1. I don’t know what’s more obnoxious – that people use phrases like personal branding, or that there’s a lot of anxiety about the fact that personal branding is in some sort of crisis. Is it that too many people on a Twitter feed talk about Chat Roulette and Die Antwood? Too many stale memes? I imagine if you actually have a strong “Personal Brand” you’re not too worried about whatever it is a personal brand is, and probably not about to embark on a crusade to “encourage everybody to be themselves.” Or maybe they are, what do I know – my personal brand is in crisis.

  2. Mitch, I’ve never thought of personal branding as having lost its way. What has been my perception is the lack of understanding around what a personal brand is, what it means and how one can leverage that for professional success.
    I think the concept of personal branding (especially online) is in its infancy as those who wish to be sincere and passionate navigate the digital and social media waters. But there will always (and inevitably) be that segment that wish to mar the power and prowess of personal branding with the aim of unsportsmanlike personal gain.
    I choose to either ignore them or steer them in the right direction, where authenticity, drive and openness are sure to bear sweeter fruits.

  3. I like your insights and I would go one further and say in some cases it’s about branding to get rich quick. There’s no authenticity when it’s about making a quick buck.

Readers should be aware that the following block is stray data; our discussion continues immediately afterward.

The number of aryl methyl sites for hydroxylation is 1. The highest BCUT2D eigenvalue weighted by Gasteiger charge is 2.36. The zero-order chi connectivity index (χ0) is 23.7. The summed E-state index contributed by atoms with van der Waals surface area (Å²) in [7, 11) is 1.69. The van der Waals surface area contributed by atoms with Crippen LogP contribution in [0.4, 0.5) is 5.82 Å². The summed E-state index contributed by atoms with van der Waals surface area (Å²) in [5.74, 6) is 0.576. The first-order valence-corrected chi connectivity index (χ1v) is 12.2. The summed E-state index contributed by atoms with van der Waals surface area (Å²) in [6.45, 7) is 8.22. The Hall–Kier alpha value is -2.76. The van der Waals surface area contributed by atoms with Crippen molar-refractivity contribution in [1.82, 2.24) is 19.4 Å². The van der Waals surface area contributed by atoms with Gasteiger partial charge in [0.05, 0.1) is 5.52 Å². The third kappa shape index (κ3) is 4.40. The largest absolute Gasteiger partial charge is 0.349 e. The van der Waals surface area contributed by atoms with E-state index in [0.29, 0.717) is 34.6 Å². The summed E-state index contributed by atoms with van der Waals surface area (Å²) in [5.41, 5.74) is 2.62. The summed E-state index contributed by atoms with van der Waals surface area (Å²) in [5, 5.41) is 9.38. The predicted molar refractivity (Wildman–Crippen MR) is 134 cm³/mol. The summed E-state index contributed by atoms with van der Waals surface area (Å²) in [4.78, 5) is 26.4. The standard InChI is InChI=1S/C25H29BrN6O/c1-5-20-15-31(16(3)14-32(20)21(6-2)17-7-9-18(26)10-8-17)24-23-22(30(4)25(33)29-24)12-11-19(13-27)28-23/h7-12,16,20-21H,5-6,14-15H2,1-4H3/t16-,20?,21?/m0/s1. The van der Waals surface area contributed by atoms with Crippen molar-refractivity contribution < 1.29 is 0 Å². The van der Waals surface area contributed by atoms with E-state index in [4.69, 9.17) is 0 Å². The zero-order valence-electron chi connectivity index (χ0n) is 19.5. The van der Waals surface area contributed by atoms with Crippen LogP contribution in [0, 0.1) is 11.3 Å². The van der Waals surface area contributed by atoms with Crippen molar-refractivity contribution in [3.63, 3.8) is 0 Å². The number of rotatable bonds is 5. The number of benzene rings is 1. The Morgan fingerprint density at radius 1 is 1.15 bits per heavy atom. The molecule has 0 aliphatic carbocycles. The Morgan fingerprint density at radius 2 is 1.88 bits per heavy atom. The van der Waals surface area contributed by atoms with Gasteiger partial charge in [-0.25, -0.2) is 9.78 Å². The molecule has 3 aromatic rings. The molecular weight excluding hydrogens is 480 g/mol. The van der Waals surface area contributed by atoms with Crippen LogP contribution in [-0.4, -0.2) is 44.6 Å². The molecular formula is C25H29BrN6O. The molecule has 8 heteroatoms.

4. Tara Hunt has a good word to replace “personal branding”: Personality. You can not fool with such word. No one want to have a personality that feel like plastic and taste like vanilla. “Personal brand” does however cause such twists…

  5. I’m building my “personal brand” by making sincere connections and being as transparent as possible. As long as I represent my true self and am authentic, my hard work will will be rewarded. The posers and other get-rich-schemers will no doubt be exposed for who they are in due time.

  6. Agree. The former anonymity of the Internet is shedding layers and is beginning to resemble real life, where we wear social masks to hide our personality warts (and in some cases, our real warts … know any Facebookers who use their baby pictures or high school grad photos as their profile pics?)
    We want to put a good face on ourselves. People are too afraid to look foolish, to appear selfish, or especially to posit an opinion that later turns out to be wrong.
    i blame American politics for this, in part. America has bred a culture where public figures (which we’re all becoming) are not allowed to be wrong, or to change their minds, because the words they speak today can always be compared against the things they said yesterday. The Yanks call it “flip-flopping”, and it is a dire accusation indeed. You don’t want to be a flip-flopper, to the point that you have to entrench yourself in your opinion and stick to your guns from cradle to grave.